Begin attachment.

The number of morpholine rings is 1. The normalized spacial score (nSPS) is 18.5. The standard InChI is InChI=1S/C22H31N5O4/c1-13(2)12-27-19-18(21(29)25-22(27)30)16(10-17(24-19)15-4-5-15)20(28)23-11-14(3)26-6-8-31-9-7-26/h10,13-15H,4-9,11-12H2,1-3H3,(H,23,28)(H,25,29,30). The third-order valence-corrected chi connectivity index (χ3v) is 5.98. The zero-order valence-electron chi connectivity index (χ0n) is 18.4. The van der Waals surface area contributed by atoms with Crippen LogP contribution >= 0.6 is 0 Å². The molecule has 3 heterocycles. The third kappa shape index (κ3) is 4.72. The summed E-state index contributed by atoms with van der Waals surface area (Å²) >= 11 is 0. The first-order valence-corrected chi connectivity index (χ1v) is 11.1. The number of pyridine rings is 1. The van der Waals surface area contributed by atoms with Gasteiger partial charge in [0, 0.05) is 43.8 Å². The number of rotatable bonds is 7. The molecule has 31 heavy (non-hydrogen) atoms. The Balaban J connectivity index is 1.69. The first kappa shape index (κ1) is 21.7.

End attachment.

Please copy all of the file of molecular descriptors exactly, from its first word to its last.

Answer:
The number of morpholine rings is 1. The normalized spacial score (nSPS) is 18.5. The standard InChI is InChI=1S/C22H31N5O4/c1-13(2)12-27-19-18(21(29)25-22(27)30)16(10-17(24-19)15-4-5-15)20(28)23-11-14(3)26-6-8-31-9-7-26/h10,13-15H,4-9,11-12H2,1-3H3,(H,23,28)(H,25,29,30). The third-order valence-corrected chi connectivity index (χ3v) is 5.98. The zero-order valence-electron chi connectivity index (χ0n) is 18.4. The van der Waals surface area contributed by atoms with Crippen LogP contribution >= 0.6 is 0 Å². The molecule has 3 heterocycles. The third kappa shape index (κ3) is 4.72. The summed E-state index contributed by atoms with van der Waals surface area (Å²) >= 11 is 0. The first-order valence-corrected chi connectivity index (χ1v) is 11.1. The number of pyridine rings is 1. The van der Waals surface area contributed by atoms with Gasteiger partial charge in [0, 0.05) is 43.8 Å². The number of rotatable bonds is 7. The molecule has 31 heavy (non-hydrogen) atoms. The Balaban J connectivity index is 1.69. The first kappa shape index (κ1) is 21.7.